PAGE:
A distinguished member of the Better Records Rock and Pop Hall of Fame.
The quality of the songwriting is what makes this album such a moving listening experience. These songs are superb, individually and collectively, and can hold their own up against those found on Gorilla, an album with which In the Pocket has much in common.
Just as they did on Gorilla, Taylor and his multi-talented, multi-tracking production team polish these songs into three and four minute gems of popcraft, and they do so without ever compromising the emotional heart of the material. I’ve searched and I honestly cannot find a bad song on the album. Better than that, not even a weak one.
The best we heard and SUPERB in all respects. It’s got Tubey Magic, and that’s one quality that’s hard to come by on this album. It’s fairly rich, smooth, yet transparent and high-rez. The vocals are breathy, and again, that is not something we heard nearly enough of in our shootout.
And no hardness. This is key. And the best tonal balance, which is also key. White Hot all the way.
Big and clear with lots of studio space and reverb. A bit shifted up tonally but very good this way.
We’re No Snobs
The critics have never had much love for In The Pocket, but I’ve always felt just the opposite — it’s one of my favorites of the JT canon, an absolute joy from first track to last. As a James Taylor fan I bought a copy as soon as it came out and proceeded to play it practically to death. At the time Rolling Stone magazine gave it a scathingly negative review, accusing Taylor of selling out for making a carefully-produced, sophisticated Soulful Pop Album. Plenty have derisively labeled it “slick”, but to my ear the material is very strong, with all the heart of his earlier albums. Glossy production values and a cast of the L.A. assembled multitudes is hardly cause to dismiss the emotional power of these songs.
As anyone who has spent any time at all on this site knows, we are no snobs when it comes to popular music, extending our tastes to even quite radio-friendly pop. We’re the audiophiles that admit to liking Bread and Sergio Mendes; you can’t get much more radio-friendly than that.
One of the top guys at Warners, Lee recorded, mixed and mastered this album as well as Gorilla, Taylor’s previous release. You’ll also find Herschberg’s name in the credits of many of the best Ry Cooder, Doobie Brothers, Gordon Lightfoot and Frank Sinatra albums, titles we know to have excellent sound on the best copies — not to mention an album most audiophiles know all too well, Rickie Lee Jones’ debut. His pop and rock engineering credits run for pages. Won the Grammy for Strangers in the Night even.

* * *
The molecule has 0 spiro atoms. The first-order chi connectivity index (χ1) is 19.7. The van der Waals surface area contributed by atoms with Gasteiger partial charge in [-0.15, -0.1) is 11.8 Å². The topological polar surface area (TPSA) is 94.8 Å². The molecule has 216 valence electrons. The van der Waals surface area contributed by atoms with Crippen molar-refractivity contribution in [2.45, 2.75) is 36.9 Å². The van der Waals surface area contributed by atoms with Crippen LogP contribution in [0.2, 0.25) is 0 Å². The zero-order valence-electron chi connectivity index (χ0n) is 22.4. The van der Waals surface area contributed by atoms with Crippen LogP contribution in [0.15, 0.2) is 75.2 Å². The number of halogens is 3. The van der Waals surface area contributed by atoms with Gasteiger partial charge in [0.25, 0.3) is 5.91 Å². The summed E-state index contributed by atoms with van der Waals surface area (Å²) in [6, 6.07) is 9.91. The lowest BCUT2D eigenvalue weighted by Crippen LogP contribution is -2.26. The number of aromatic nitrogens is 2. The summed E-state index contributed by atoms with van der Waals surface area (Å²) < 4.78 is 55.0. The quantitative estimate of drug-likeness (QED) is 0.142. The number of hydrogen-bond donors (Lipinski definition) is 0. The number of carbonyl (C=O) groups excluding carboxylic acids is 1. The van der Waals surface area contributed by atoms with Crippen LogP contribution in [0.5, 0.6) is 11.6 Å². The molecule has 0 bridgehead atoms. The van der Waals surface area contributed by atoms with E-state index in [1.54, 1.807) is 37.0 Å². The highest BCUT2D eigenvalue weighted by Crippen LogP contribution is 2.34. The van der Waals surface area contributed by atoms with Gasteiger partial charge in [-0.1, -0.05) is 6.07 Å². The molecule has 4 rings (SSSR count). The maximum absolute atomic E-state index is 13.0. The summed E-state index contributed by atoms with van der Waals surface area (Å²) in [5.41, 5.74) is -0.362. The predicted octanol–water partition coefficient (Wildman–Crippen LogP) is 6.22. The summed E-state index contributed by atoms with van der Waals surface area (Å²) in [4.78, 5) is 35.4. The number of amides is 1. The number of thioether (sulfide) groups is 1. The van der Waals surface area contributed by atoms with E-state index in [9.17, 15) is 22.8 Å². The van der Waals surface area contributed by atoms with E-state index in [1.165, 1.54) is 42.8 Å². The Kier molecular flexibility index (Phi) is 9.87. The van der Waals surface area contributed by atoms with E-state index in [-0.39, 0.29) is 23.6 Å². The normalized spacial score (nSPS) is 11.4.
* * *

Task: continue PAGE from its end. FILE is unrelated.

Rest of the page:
The most amazing jazz piano trio recording we know of is on the list as well: The Three (Shelly Manne, Ray Brown and Joe Sample), along with most of the other Direct to Disc recordings released on Eastwind.
Shower the People
A Junkie’s Lament
Slow Burning Love
Everybody Has the Blues
Daddy’s All Gone
Woman’s Gotta Have It
Captain Jim’s Drunken Dream
Don’t Be Sad ‘Cause Your Sun Is Down
Nothing Like a Hundred Miles
James Taylor’s seventh album and last new recording for Warner Bros. is notable for producing his biggest self-written hit in four years, “Shower the People”.
Bobby Womack’s “Woman’s Gotta Have It” was the album’s only cover, and elsewhere Taylor took on a surprisingly rough set of issues in his typically gentle style, including “A Junkie’s Lament” and “Money Machine.” There were also reflections on being a “Family Man” even if, due to his peripatetic touring life, “Daddy’s All Gone.”
Guest stars included Art Garfunkel, who harmonized on “Captain Jim’s Drunken Dream,” and Stevie Wonder, who co-wrote and played harmonica on “Don’t Be Sad ‘Cause Your Sun Is Down.”
In the Pocket is singer-songwriter James Taylor’s seventh studio album, and his last to be released under Warner Bros. Records before signing with Columbia.
One of his most memorable recordings, In the Pocket found Taylor working in the studio with many colleagues and friends, mainly Art Garfunkel (who duetted with him on “A Junkie’s Lament” and also contributed vocals on “Captain Jim’s Drunken Dream”), Carly Simon (Taylor’s wife, who harmonized with him on “Shower the People”), Stevie Wonder (who wrote with Taylor the song “Don’t Be Sad ‘Cause Your Sun Is Down”, a song on which he also played the harmonica) and also David Crosby, Linda Ronstadt and Bonnie Raitt, among others.
The result of the sessions, which took place between late 1975 and early ’76, was a melodic album, one of his most diverse and polished, highlighted with the single “Shower the People”, which through the years became a Taylor standard and concert favorite.
Most copies get a bit hard and dry in the midrange, causing the choruses to become strident when at their most energetic. (The choruses are often the most crucial tests in a pop song. Ideally they need to get big and of course loud, stay uncongested, avoid becoming harsh, and maintain the proper tonality.)
A lack of top end extension is quite common, and most copies tend to err on the smooth (dull) side. Smoothness sometimes helps to blunt the edge at the top of the vocals, but on the best copies one should be able to hear clear upper mids that are not harsh. In our experience such copies are hard to find.